The Real Property Association of Canada (REALpac) released a report titled, Water Management: A Benchmark for Canadian Office Buildings, which identified a potential Best Practice Range for water use in office buildings using real building data. Authored by Jon Morton, principal at Morton Jagodich Incorporated, this report outlines a simple process to monitor, measure, and manage water consumption in commercial office buildings for comparison with the proposed Best Practice Range. However, the report also shows significant variability between suburban office buildings (with landscaping needing watering) and urban buildings with no landscaping. The report also shows the breakdown of consumption between domestic uses and building operations uses, and suggests potential avenues for water use reduction. The report may lead REALpac to develop a normalization methodology for water consumption, and an annual water consumption survey, to enable comparisons between different types of buildings, urban and suburban.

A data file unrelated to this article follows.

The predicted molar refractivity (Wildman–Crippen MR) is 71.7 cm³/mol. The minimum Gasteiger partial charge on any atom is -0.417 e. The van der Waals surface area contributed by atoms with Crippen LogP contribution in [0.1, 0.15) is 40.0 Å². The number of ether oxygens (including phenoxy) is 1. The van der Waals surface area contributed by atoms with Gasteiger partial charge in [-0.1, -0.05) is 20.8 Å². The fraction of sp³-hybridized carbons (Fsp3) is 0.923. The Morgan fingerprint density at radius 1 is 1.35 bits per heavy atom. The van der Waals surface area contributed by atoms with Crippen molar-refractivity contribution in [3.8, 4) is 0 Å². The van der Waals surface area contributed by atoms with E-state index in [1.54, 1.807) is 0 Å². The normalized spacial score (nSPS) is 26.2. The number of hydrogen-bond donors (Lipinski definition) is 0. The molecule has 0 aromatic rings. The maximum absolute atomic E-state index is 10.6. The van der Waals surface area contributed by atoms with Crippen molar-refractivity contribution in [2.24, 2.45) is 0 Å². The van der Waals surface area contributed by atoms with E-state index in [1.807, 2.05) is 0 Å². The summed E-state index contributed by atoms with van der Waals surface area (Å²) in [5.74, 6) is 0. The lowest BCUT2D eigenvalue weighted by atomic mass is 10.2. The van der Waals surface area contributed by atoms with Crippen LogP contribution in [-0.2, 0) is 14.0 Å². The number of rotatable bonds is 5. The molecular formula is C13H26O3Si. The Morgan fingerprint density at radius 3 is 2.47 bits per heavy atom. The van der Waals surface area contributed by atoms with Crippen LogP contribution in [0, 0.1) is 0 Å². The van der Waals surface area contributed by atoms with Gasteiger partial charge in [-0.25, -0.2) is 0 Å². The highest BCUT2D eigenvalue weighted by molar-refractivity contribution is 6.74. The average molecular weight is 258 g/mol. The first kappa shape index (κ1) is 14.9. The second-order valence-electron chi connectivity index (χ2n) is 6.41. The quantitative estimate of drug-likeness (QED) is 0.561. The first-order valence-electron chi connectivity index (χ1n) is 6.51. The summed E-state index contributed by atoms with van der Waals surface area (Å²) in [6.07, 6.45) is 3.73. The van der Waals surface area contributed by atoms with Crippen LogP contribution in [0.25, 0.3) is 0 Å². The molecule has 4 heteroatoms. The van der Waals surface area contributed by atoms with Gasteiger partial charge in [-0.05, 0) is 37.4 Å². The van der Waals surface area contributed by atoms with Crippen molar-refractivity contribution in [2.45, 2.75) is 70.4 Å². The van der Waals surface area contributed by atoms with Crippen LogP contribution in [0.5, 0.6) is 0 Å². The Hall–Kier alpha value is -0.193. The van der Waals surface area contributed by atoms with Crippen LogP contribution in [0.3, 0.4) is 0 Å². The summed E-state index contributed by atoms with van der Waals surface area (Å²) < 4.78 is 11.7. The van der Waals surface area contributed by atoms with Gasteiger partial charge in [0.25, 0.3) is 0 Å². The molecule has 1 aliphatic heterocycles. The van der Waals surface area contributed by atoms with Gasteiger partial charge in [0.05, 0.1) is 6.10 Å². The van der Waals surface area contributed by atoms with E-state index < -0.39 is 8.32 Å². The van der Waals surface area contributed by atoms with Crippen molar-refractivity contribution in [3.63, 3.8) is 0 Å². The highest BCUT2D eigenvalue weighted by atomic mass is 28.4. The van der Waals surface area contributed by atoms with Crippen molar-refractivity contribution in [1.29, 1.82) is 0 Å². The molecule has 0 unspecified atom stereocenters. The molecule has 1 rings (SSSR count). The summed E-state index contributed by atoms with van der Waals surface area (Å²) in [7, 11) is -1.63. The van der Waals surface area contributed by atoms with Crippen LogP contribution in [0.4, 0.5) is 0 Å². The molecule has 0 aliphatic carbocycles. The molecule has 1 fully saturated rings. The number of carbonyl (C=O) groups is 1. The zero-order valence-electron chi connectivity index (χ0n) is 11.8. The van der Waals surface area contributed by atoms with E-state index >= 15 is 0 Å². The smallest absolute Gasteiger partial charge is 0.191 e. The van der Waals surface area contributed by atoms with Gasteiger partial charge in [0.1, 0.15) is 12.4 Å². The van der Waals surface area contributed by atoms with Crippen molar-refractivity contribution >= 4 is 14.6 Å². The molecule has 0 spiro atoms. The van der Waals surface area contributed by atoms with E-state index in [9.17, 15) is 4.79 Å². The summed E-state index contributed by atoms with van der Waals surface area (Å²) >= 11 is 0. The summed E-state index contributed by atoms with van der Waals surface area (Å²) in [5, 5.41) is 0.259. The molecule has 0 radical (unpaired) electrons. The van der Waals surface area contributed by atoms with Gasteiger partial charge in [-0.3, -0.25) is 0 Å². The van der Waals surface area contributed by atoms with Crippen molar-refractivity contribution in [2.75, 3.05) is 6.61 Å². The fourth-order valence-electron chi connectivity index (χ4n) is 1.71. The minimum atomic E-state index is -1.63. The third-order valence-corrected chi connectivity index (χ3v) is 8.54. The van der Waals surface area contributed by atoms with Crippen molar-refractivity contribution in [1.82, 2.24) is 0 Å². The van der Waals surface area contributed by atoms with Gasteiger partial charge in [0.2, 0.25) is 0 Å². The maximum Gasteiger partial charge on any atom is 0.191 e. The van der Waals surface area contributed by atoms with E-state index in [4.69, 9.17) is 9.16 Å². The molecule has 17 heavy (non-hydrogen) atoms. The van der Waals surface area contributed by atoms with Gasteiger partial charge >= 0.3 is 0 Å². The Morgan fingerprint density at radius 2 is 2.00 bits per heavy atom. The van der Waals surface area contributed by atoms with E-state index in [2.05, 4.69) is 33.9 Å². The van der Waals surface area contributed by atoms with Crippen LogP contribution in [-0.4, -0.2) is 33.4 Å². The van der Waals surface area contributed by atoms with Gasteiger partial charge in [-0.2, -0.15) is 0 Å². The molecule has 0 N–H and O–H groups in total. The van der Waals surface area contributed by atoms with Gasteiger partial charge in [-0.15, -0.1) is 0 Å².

“REALpac is very pleased to introduce the Best Practice Range and recommendations for water use to the Canadian commercial real estate industry. Building owners and managers will now be able to evaluate and compare their own buildings’ water performance and to implement programs to encourage and achieve water use reductions within their buildings,” said Michael Brooks, CEO of REALpac.
Data analysis indicated that a building’s square footage had the strongest correlation with total water consumption, which resulted in a recommended metric of litres per square foot per year (L/ft2/yr). Analysis of the office water consumption data led to a recommended Best Practice Range based on the percentile ranking of the buildings. From this ranking, a Best Practice Range of 12 to 50 L/ft2/yr was established, which is comparable to existing metrics found in other jurisdictions around the world.
This preliminary study will be used as a starting point in understanding commercial office water use. REALpac intends to continue data collection and will begin the establishment of a larger, Canada-wide database in Q4 2011.